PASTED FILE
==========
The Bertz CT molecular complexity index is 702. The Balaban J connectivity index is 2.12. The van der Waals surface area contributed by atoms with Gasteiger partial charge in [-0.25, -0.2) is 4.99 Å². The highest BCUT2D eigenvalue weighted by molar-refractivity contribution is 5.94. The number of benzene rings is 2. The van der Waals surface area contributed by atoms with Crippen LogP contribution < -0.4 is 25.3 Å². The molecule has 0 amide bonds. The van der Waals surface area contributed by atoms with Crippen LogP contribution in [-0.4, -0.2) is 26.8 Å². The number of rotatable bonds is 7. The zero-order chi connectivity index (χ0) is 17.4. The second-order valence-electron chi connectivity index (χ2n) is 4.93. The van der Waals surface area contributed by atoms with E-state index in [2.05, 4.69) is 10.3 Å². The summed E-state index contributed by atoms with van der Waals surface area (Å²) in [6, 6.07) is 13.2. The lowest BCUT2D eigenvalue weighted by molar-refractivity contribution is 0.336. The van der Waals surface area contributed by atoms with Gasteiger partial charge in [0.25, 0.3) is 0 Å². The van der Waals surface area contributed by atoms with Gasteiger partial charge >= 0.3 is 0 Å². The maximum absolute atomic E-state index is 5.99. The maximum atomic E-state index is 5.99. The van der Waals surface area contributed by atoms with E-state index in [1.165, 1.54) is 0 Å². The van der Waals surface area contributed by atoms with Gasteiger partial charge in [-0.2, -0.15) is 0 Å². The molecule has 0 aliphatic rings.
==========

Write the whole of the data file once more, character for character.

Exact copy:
The Bertz CT molecular complexity index is 702. The Balaban J connectivity index is 2.12. The van der Waals surface area contributed by atoms with Gasteiger partial charge in [-0.25, -0.2) is 4.99 Å². The highest BCUT2D eigenvalue weighted by molar-refractivity contribution is 5.94. The number of benzene rings is 2. The van der Waals surface area contributed by atoms with Crippen LogP contribution < -0.4 is 25.3 Å². The molecule has 0 amide bonds. The van der Waals surface area contributed by atoms with Crippen LogP contribution in [-0.4, -0.2) is 26.8 Å². The number of rotatable bonds is 7. The zero-order chi connectivity index (χ0) is 17.4. The second-order valence-electron chi connectivity index (χ2n) is 4.93. The van der Waals surface area contributed by atoms with E-state index in [2.05, 4.69) is 10.3 Å². The summed E-state index contributed by atoms with van der Waals surface area (Å²) in [6, 6.07) is 13.2. The lowest BCUT2D eigenvalue weighted by molar-refractivity contribution is 0.336. The van der Waals surface area contributed by atoms with Gasteiger partial charge in [0.25, 0.3) is 0 Å². The van der Waals surface area contributed by atoms with Gasteiger partial charge >= 0.3 is 0 Å². The maximum absolute atomic E-state index is 5.99. The maximum atomic E-state index is 5.99. The van der Waals surface area contributed by atoms with E-state index in [1.165, 1.54) is 0 Å². The van der Waals surface area contributed by atoms with Gasteiger partial charge in [-0.2, -0.15) is 0 Å². The molecule has 0 aliphatic rings.